The ghost of a young soldier from the Civil War haunts a troubled teen. "I sat up. The jagged trenches were only soft grassy depressions in the sunny battlefield park. I felt tears burn my eyes, the relief was so strong, and then the misery of losing the ghost hit me." Alexander has the ability to see ghosts. But it's been several years since his last encounter. When he reluctantly joins his father on a long trip away from home, a surprise awaits him. In the unfamiliar territory of North Carolina, Alexander is confronted by the ghost of a young soldier who lost his life in the Civil War. As an unusual friendship develops between the two, Alexander is drawn into a new reality where he comes face to face with the haunting past of his soldier friend. But can Alexander help this troubled ghost, and can he, finally, come to terms with his own disturbing past? With deftness and insight, Elaine Marie Alphin tells a gripping story that weaves the supernatural with the historical. Ghost story fans and Civil War buffs alike are in for a real treat. Ghost Soldier is a nominee for the 2002 Edgar Award for Best Juvenile Mystery.
Based on first-hand accounts from the Gettysburg battlefield, this book presents compelling ghostly experiences, in-depth Civil War military history, cutting-edge scientific theories, and fascinating parapsychology principles all in one easy-to-understand package.
Pulitzer Prize-winning poet James Tate returns with his fifteenth book of poetry, an exciting new collection that offers nearly one hundred fresh and thought-provoking pieces that embody Tate's trademark style and voice: his accessibility, his dark humor, and his exquisite sense of the absurd. Tate's work is stark—he writes in clear, everyday language—yet his seemingly simple and macabre stories are layered with broad and trenchant meaning. His characters are often lost or confused, his settings bizarre, his scenarios brilliantly surreal. Opaque, inscrutable people float through a dreamlike world where nothing is as it seems. The Ghost Soldiers offers resounding proof, once again, that Tate stands alone in American poetry.
The former child soldiers of the Khmer Rouge regime seem to have reintegrated back into Cambodian society on their own accord. Evidence as to how they were able to do so, a phenomenon rarely seen in post-war conflicts, has been difficult to acquire. Current research I have conducted and information I have received thus far via former colleagues in Cambodia has lead me to conclude that there could be a correlation between the reintegration of former child soldiers of the Khmer Rouge and the dominant religion of Cambodia, Theravada Buddhism. This discourse aims to assess whether or not reintegration was a possibility and if so, whether religion was a contributing factor.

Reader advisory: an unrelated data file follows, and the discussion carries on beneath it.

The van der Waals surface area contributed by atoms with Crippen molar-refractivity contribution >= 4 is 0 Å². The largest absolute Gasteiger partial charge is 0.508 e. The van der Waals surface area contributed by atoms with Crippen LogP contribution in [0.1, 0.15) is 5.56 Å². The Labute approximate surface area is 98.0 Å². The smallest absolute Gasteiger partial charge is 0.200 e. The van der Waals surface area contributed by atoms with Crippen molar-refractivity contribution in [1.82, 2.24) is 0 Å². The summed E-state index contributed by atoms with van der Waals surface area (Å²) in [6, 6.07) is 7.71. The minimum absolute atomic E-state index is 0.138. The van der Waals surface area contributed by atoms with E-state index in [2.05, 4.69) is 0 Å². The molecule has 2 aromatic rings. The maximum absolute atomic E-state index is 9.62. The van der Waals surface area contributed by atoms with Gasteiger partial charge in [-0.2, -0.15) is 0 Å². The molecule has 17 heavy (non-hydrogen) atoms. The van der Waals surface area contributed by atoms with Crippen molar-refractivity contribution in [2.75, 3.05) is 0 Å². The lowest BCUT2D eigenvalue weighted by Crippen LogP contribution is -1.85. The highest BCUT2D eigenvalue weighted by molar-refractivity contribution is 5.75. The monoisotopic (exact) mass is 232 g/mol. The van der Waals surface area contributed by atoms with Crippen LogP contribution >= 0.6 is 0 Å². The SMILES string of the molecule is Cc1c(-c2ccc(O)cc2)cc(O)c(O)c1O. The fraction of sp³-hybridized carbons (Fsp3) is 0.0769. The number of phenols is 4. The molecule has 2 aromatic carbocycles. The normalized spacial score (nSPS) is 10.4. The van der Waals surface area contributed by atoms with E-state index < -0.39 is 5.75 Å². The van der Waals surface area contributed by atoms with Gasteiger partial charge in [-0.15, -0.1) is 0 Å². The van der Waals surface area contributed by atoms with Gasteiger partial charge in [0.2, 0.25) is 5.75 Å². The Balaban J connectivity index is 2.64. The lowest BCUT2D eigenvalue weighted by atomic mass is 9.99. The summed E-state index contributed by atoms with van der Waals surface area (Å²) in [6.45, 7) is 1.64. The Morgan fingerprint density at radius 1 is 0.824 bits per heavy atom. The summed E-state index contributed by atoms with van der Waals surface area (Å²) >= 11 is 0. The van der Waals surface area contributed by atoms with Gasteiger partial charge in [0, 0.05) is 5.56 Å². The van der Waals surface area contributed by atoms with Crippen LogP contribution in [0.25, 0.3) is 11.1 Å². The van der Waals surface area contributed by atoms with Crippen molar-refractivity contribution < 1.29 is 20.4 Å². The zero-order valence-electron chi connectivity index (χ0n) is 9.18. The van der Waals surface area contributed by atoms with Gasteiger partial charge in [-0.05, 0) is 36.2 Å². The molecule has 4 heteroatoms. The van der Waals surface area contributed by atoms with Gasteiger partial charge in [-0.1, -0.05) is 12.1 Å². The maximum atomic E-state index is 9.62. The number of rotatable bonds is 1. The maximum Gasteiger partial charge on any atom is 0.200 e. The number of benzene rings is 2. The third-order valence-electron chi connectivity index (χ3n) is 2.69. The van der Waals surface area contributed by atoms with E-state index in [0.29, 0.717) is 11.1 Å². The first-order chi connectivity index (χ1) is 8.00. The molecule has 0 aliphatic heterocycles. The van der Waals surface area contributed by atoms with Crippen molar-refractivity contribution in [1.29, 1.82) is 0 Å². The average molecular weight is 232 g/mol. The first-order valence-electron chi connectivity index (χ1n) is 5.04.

As Independence Day approaches, Raining Sam and his friend Amal see what they think is the ghost of a soldier lurking around an exhibit on the Vietnam War, after hours at the Capitol City Museum of American History--and he and his friends from the other museums are determined to find out what (or who) is behind the haunting, and why they are doing it.
Lying due north of Australia, New Guinea is among the world’s largest islands. In 1942, when World War II exploded onto its shores, it was an inhospitable, cursorily mapped, disease-ridden land of dense jungle, towering mountain peaks, deep valleys, and fetid swamps. Coveted by the Japanese for its strategic position, New Guinea became the site of one of the South Pacific’s most savage campaigns. Despite their lack of jungle training, the 32nd Division’s Ghost Mountain Boys were assigned the most grueling mission of the entire Pacific campaign: to march 130 miles over the rugged Owen Stanley Mountains and to protect the right flank of the Australian army as they fought to push the Japanese back to the village of Buna on New Guinea’s north coast. Comprised of National Guardsmen from Michigan and Wisconsin, reserve officers, and draftees from across the country, the 32nd Division lacked more than training—they were without even the basics necessary for survival. The men were not issued the specialized clothing that later became standard issue for soldiers fighting in the South Pacific; they fought in hastily dyed combat fatigues that bled in the intense humidity and left them with festering sores. They waded through brush and vines without the aid of machetes. They did not have insect repellent. Without waterproof containers, their matches were useless and the quinine and vitamin pills they carried, as well as salt and chlorination tablets, crumbled in their pockets. Exhausted and pushed to the brink of human endurance, the Ghost Mountain Boys fell victim to malnutrition and disease. Forty-two days after they set out, they arrived two miles south of Buna, nearly shattered by the experience. Arrival in Buna provided no respite. The 32nd Division was ordered to launch an immediate assault on the Japanese position. After two months of furious—sometimes hand-to-hand—combat, the decimated division finally achieved victory. The ferocity of the struggle for Bun